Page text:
through education occurred at this time, and while some women religious had
an anglicising influence, particularly the Sisters of Notre Dame de Namur who
ran Scotland’s first Catholic teacher training college, others worked to ensure
the continuation of a distinctively Scottish identity.
Schools and teachers before 1872
Before the late 1850s provision was inconsistent and in most places completely
absent. The twenty years between 1851 and 1871
satisfactorily at the international
level. This matter of climate and regional success/style, begs for more
The fervent devotion to cricket seen in Australia was
strangely absent in Canada, even though there was considerable
anglicisation of that huge country long before the twentieth century. It
is difficult to account for this curiosity, except to surmise that
. Imported to Britain by BassettLowke then (somewhat) anglicised in appearance and manufactured in
Northampton by Winteringham Ltd, one twig in Bassett-Lowke’s ramified
model engineering empire, Trix-Twin sold very well once he had helped the
German company’s Jewish principals to evade Nazi anti-Semitic property laws.14
Winteringham Ltd also provided the first manufacturing site for Mettoy Ltd,
another Bassett-Lowke offshoot, when that corporate twig first set about making Corgi diecast metal cars.
Trix-Twin train sets sold so well that Frank Hornby’s company (he died
Popular dance in Britain fundamentally transformed in the early 1920s. This book explores the development, experience and cultural representation of popular dance in Britain during the first half of the twentieth century. The specific focus is on two distinct yet occasionally overlapping commercial producers: the dance profession and the dance hall industry. The strong foreign, and increasingly American, influences on dancing directly connected this cultural form with questions about the autonomy and identity of the British nation. The book uses dancing as a lens through which to better understand broader historical processes of popular cultural production and consumption, and national identity construction. The first part of the book focuses on the efforts of dancing's producers to construct a standardised style and experience for British dancing, and the response to those efforts by consumers. These interactions determined which dances would find success in Britain, and how and where they would be performed. The second part demonstrates how these interactions between dancing's producers and consumers constructed, circulated, embodied, but also commodified, ideologies of gender, class, race and nation. The dance profession transformed the steps and figures of foreign dances like the foxtrot and tango into what became known as the 'English style' of ballroom dancing. The dance hall industry launched a series of novelty dances, such as the Lambeth Walk, that were celebrated for their British origins and character, and marketed the wartime dance floor as a site of patriotism and resistance.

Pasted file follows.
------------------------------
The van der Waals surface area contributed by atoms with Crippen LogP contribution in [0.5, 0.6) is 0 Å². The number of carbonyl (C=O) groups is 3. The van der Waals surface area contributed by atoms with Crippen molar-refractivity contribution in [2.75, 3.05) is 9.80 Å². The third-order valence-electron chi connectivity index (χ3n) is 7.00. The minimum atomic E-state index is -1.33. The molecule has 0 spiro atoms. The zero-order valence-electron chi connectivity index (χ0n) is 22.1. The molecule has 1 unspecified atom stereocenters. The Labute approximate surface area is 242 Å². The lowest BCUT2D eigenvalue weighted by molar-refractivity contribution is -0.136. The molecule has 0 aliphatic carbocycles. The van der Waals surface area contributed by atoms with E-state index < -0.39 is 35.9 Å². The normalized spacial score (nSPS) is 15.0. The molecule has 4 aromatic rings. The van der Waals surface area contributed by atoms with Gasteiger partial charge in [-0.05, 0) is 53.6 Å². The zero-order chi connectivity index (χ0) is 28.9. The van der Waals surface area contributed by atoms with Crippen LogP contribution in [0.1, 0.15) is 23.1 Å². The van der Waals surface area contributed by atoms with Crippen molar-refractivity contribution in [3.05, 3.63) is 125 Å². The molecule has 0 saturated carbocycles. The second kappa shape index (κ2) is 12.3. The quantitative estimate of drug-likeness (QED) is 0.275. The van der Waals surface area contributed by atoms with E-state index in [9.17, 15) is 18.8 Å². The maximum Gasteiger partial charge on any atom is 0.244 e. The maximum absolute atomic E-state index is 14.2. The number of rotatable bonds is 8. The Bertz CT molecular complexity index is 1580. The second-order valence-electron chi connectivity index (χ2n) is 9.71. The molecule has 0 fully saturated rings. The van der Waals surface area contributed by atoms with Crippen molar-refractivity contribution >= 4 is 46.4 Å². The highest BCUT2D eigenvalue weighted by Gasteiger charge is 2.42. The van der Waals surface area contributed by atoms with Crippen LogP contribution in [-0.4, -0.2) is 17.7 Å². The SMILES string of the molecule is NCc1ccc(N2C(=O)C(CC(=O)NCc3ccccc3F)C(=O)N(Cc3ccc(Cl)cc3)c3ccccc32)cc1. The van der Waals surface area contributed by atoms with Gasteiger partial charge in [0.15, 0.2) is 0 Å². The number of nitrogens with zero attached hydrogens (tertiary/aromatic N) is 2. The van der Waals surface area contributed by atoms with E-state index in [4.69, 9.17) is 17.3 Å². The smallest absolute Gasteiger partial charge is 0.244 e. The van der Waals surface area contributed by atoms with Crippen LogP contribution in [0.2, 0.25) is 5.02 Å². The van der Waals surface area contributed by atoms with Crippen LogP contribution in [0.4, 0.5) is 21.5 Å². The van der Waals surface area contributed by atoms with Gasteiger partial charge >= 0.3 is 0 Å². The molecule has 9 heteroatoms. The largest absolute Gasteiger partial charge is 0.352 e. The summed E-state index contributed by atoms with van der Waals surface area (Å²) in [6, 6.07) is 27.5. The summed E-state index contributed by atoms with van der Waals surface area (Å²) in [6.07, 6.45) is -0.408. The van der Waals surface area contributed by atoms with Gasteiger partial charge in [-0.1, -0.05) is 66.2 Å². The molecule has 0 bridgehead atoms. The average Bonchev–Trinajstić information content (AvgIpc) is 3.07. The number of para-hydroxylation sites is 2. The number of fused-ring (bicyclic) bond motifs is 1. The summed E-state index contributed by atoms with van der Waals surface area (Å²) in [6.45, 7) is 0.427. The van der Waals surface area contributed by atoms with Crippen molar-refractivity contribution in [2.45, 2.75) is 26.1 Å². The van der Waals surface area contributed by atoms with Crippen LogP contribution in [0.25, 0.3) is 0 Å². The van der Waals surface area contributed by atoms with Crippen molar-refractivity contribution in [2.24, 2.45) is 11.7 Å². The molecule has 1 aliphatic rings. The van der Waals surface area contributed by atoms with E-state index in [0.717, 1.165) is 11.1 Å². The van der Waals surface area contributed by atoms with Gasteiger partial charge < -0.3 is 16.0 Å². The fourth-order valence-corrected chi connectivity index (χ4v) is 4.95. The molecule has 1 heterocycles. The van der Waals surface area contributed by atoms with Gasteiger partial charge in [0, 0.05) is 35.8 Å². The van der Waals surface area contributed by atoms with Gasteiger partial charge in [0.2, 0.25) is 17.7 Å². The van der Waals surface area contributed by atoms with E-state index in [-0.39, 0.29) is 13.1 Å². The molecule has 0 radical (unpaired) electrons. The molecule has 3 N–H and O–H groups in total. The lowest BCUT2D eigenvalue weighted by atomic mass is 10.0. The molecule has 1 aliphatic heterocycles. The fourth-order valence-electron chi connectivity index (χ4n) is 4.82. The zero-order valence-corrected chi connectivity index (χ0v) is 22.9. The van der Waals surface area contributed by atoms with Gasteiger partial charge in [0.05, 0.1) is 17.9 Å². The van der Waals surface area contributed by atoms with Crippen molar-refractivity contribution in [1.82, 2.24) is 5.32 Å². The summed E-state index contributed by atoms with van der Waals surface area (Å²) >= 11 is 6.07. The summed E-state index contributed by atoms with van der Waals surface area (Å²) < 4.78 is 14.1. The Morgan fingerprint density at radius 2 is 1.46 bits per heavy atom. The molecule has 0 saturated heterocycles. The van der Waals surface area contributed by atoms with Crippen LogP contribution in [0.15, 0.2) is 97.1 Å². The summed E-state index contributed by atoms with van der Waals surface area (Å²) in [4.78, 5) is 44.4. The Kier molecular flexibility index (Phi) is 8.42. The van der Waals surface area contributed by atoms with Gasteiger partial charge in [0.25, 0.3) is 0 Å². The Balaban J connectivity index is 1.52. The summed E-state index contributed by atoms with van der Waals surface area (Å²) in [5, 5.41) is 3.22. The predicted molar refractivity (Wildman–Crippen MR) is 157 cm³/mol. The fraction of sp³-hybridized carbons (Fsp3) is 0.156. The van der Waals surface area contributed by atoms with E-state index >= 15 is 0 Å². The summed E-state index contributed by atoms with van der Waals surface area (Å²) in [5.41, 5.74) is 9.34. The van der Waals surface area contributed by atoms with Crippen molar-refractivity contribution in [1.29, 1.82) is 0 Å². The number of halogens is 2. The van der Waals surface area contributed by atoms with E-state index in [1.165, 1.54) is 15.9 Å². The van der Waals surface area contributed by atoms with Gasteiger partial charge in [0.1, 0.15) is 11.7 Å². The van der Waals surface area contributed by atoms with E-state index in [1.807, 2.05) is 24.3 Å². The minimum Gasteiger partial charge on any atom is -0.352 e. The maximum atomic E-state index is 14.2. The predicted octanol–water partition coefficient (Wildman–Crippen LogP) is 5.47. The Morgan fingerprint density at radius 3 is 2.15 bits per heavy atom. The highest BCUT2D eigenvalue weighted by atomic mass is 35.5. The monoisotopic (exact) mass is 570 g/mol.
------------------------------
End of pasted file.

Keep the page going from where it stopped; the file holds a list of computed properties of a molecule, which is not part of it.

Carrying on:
This novel is a designedly political document. Written at the time of the Hastings impeachment and set in the period of Hastings’s Orientalist government, Hartly House, Calcutta (1789) represents a dramatic delineation of the Anglo-Indian encounter. The novel constitutes a significant intervention in the contemporary debate concerning the nature of Hastings’s rule of India by demonstrating that it was characterised by an atmosphere of intellectual sympathy and racial tolerance. Within a few decades the Evangelical and Anglicising lobbies frequently condemned Brahmans as devious beneficiaries of a parasitic priestcraft, but Phebe Gibbes’s portrayal of Sophia’s Brahman and the religion he espouses represent a perception of India dignified by a sympathetic and tolerant attempt to dispel prejudice.